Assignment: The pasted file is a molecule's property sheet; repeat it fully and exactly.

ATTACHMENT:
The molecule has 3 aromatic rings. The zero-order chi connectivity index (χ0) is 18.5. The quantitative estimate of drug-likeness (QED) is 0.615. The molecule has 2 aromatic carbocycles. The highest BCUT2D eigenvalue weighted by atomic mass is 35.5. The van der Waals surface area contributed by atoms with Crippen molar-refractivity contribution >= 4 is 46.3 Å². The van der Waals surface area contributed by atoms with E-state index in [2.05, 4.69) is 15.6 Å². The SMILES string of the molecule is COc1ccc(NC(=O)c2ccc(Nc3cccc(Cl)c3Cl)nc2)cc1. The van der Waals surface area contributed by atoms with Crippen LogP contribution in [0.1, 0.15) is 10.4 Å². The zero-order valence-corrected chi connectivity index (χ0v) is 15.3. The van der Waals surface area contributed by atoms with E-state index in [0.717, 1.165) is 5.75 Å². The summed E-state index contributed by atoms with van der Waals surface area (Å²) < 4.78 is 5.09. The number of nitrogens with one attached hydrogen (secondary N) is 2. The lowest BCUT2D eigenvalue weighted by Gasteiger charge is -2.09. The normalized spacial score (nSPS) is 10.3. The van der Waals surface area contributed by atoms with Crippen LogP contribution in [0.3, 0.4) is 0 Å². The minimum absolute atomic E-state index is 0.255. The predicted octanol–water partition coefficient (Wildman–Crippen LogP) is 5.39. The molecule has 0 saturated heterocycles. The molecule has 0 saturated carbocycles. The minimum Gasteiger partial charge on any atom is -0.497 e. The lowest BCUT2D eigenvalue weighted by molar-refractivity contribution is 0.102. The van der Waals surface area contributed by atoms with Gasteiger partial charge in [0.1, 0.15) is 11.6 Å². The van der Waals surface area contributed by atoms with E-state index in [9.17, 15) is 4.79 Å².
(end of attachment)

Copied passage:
The molecule has 3 aromatic rings. The zero-order chi connectivity index (χ0) is 18.5. The quantitative estimate of drug-likeness (QED) is 0.615. The molecule has 2 aromatic carbocycles. The highest BCUT2D eigenvalue weighted by atomic mass is 35.5. The van der Waals surface area contributed by atoms with Crippen molar-refractivity contribution >= 4 is 46.3 Å². The van der Waals surface area contributed by atoms with E-state index in [2.05, 4.69) is 15.6 Å². The SMILES string of the molecule is COc1ccc(NC(=O)c2ccc(Nc3cccc(Cl)c3Cl)nc2)cc1. The van der Waals surface area contributed by atoms with Crippen LogP contribution in [0.1, 0.15) is 10.4 Å². The zero-order valence-corrected chi connectivity index (χ0v) is 15.3. The van der Waals surface area contributed by atoms with E-state index in [0.717, 1.165) is 5.75 Å². The summed E-state index contributed by atoms with van der Waals surface area (Å²) < 4.78 is 5.09. The number of nitrogens with one attached hydrogen (secondary N) is 2. The lowest BCUT2D eigenvalue weighted by Gasteiger charge is -2.09. The normalized spacial score (nSPS) is 10.3. The van der Waals surface area contributed by atoms with Crippen LogP contribution in [0.3, 0.4) is 0 Å². The minimum absolute atomic E-state index is 0.255. The predicted octanol–water partition coefficient (Wildman–Crippen LogP) is 5.39. The molecule has 0 saturated heterocycles. The molecule has 0 saturated carbocycles. The minimum Gasteiger partial charge on any atom is -0.497 e. The lowest BCUT2D eigenvalue weighted by molar-refractivity contribution is 0.102. The van der Waals surface area contributed by atoms with Gasteiger partial charge in [0.1, 0.15) is 11.6 Å². The van der Waals surface area contributed by atoms with E-state index in [9.17, 15) is 4.79 Å².